Every year, a third of a million people in the UK are told they have cancer. At one level, every cancer is genetic because genes controlling cell division fail. In around 1 in 30 people with the commoner cancers, one copy of a gene is not working correctly from conception. Any cell that loses the remaining working copy can become a cancer. There are around 120 genes in this group, most notably the ‘breast cancer’ genes BRCA 1 and 2 and the less well-known mismatch repair genes. More than 300,000 people in the UK are carriers. Can we find them? Can we protect them? Can we learn from them how to reduce the cancer burden on the rest of the population? The answer to all three is yes.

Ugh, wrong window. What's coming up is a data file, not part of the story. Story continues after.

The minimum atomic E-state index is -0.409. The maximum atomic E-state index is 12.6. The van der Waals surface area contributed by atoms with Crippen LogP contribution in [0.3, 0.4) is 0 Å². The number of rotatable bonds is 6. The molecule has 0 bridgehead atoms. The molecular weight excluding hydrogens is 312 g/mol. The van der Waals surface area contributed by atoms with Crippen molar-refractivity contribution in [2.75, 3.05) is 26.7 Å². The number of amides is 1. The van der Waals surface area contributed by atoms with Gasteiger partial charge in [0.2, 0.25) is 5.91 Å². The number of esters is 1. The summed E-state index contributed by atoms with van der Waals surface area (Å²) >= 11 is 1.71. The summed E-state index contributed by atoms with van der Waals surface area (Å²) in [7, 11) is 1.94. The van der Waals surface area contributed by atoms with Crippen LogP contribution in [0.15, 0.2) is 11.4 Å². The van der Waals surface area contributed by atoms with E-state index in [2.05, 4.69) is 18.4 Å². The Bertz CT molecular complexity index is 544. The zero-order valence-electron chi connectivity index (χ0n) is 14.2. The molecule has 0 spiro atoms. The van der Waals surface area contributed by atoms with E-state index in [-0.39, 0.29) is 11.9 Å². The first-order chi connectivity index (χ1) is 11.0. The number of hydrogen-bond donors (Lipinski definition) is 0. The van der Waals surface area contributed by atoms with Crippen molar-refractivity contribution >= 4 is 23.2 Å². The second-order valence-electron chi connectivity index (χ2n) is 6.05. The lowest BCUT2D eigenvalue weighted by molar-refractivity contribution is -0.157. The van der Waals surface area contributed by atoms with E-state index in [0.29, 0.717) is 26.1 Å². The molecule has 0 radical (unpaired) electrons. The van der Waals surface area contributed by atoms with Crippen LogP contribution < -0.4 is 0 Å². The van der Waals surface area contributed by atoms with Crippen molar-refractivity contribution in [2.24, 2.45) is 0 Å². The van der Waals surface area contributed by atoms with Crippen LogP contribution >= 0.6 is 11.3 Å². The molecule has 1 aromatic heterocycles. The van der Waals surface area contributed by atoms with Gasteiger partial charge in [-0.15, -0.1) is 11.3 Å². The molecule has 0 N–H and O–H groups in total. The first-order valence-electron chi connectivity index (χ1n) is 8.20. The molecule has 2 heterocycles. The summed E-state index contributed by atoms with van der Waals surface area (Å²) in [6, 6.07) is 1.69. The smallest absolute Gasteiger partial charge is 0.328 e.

This year’s lecture in conjunction with the Royal Society of Edinburgh and supported by the Cruden Foundation will be delivered by Sir John Burn, Professor of Clinical Genetics, Newcastle University.
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